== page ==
Opportunity: Implement emerging standards for the collection of time-use data to systematically measure, understand and address gender inequalities in day-to-day life.

  • There are now standards for the international classification of activities for time-use statistics, produced by the UNSD and the EU which, when applied consistently, can allow for international comparisons, particularly in response to policy concerns about gender equality and unpaid forms of work. A more flexible instrument has also been designed for Latin America and the Caribbean that can respond to the classification requirements and socioeconomic characteristics of each country, while still facilitating harmonisation of statistics across the region.
  • A toolkit has also been developed by Oxfam for the explicit purpose of measuring and understanding unpaid care and domestic work, which includes gathering information on the main factors that affect people’s responsibilities for this work, such as access to care services, infrastructure and social norms.
  • A review of time-use evidence from Asia finds that infrastructure investments have the potential to reduce the burden of unpaid care work, but rarely do these investments seek to do this explicitly in their design or delivery: an opportunity that could be exploited.
  • Organisations such as the OECD and ILO have drawn on time-use data to estimate the scale of unpaid care work, and have applied labour market wage rates to convert this work into monetary figures: 9% of global GDP ($11 trillion) or 15% for OECD countries. While this calculation fails to capture opportunity costs for women, or value the investment this works makes in terms of human and social capital, the translation into monetary equivalents can help to raise the profile of unpaid care work and integrate it into policies that target growth and progress.
  • Looking beyond conventional economic models, more pluralistic approaches to progress, including feminist economics and wellbeing economics are gaining momentum. These provide an opportunity to challenge the norms of what is valued and prioritised in our societies. The Indian presidency of the 2023 G20 summit puts a special emphasis on promoting sustainable lifestyles, values, wellbeing, and accelerating the SDGs. This creates the space for leaders to steer progress towards more gender-equitable goals and use gender data to do this in an effective and evidence-informed way.
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Inclusive data systems can be a catalyst for change

The opportunities presented in this briefing provide some encouraging technical solutions to effectively fill specific gender data gaps. However, it is also important to look behind these targeted solutions and address the political, social and financial context that can determine whether solutions will be implemented and the extent to which they can be a force for change in the interests of the people furthest behind.

Launched in 2018, the Inclusive Data Charter has quickly built high-level political momentum for inclusive data, garnered commitments from 30 diverse champions and signatories, including DI, and supported these signatories in accelerating and deepening progress in their attention to data.

Financially, addressing data gaps can be expensive. DI has stressed the need for better, more coordinated and nationally driven financing for data ecosystems in general to strengthen the foundations on which gender data is built. Data2X has calculated the specific financing gap for gender data – $500 million a year – until 2030. Welcome commitments, such as from the Gates Foundation, which has dedicated US$80 million to tackling gender data gaps, can go only some way to filling this financing shortfall. In 2020, Paris 21 found funding for gender data had fallen by 55% compared with the 2017–2019 average. Longer-term, less volatile and more substantive commitments, particularly for low- and middle-income countries, is necessary to build robust and responsive gender data ecosystems, while financing for existing data, particularly international household-level surveys that mask gender inequalities, must be repurposed to collect gender-sensitive data.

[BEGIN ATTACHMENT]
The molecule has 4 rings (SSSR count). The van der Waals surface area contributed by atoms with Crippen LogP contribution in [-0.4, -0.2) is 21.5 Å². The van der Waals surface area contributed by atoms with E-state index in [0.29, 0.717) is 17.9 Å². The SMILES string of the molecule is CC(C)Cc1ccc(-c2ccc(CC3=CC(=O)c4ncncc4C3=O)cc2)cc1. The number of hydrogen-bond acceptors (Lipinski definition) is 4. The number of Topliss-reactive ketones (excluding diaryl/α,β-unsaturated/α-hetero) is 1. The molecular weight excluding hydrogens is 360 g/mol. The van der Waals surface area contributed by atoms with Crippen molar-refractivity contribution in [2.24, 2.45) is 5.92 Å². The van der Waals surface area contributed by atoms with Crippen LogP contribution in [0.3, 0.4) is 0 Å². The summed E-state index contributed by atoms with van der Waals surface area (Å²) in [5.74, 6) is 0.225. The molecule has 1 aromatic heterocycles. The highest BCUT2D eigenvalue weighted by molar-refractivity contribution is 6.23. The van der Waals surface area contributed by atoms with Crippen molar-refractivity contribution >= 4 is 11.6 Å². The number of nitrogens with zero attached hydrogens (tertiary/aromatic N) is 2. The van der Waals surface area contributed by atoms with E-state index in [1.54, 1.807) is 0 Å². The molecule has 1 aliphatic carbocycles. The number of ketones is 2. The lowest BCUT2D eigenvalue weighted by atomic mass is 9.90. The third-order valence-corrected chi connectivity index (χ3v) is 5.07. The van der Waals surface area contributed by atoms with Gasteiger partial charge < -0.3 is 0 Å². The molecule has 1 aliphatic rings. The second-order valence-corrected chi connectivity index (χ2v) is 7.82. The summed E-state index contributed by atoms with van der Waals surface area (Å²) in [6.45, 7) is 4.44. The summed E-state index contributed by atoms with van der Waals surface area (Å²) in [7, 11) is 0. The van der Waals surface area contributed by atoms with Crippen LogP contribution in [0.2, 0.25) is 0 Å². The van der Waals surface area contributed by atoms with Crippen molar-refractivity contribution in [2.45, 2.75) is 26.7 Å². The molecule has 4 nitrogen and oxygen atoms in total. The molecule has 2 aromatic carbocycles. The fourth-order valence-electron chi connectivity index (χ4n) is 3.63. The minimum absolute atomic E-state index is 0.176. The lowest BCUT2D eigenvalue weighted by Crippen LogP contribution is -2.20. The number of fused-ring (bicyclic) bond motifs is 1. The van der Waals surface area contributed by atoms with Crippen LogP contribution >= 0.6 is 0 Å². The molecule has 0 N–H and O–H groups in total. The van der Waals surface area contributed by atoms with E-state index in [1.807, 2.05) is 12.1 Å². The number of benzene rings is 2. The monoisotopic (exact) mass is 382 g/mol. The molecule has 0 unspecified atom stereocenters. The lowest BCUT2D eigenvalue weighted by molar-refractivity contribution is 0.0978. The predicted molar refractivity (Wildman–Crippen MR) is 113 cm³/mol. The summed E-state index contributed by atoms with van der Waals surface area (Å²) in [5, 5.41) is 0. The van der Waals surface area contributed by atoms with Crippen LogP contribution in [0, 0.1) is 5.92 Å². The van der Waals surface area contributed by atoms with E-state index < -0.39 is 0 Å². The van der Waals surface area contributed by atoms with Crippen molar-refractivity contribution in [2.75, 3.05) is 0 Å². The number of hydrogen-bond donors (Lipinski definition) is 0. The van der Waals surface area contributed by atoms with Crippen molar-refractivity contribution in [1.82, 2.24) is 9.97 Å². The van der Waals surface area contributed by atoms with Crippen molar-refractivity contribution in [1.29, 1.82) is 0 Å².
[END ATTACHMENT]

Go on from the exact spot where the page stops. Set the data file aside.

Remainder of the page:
DI’s ‘Good with data’ podcast also discussed the role that inclusive data governance, management and operations within the data sector itself can play in challenging inequalities to, in turn, improve the outcomes in terms of producing and using better gender data. Our work on assessing data throughout its life cycle, from collection and storage to analysis and use, recognises opportunities to address power imbalances and issues of rights, privacy and ownership over data at all stages, from who participates in the decision-making around data policies, governance and financing, to the people involved in decisions around data accessibility and use. Applying a gender perspective includes:

  • Examining gender inequalities in the staffing and leadership of data agencies such as NSOs.
  • Looking at how processes for data collection can be more sensitive to cultural and social stereotypes that may introduce bias into the data.
  • Trying to advance the use of data, particularly by women’s rights organisations.

Many national statistical systems have still not fully adopted gender mainstreaming as a standard operating procedure, an approach which could systematically expand gender data availability and improve official gender data products.

There is still a significant path to travel, but – together with our partners – DI is working to close the gender data gap. Collectively, we are identifying opportunities to strengthen gender data ecosystems to improve the evidence base that informs efforts to leave no one behind. Please contact us for more information and to discuss the kind of work we can support.

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Thank you to Amanda Austin (Equal Measures 2030), Lauren Harrison (Paris 21), and Joanne Crawford (International Women’s Development Agency) for reviewing this briefing and providing comments and suggestions. The content and positions within the brief are those of Development Initiatives alone.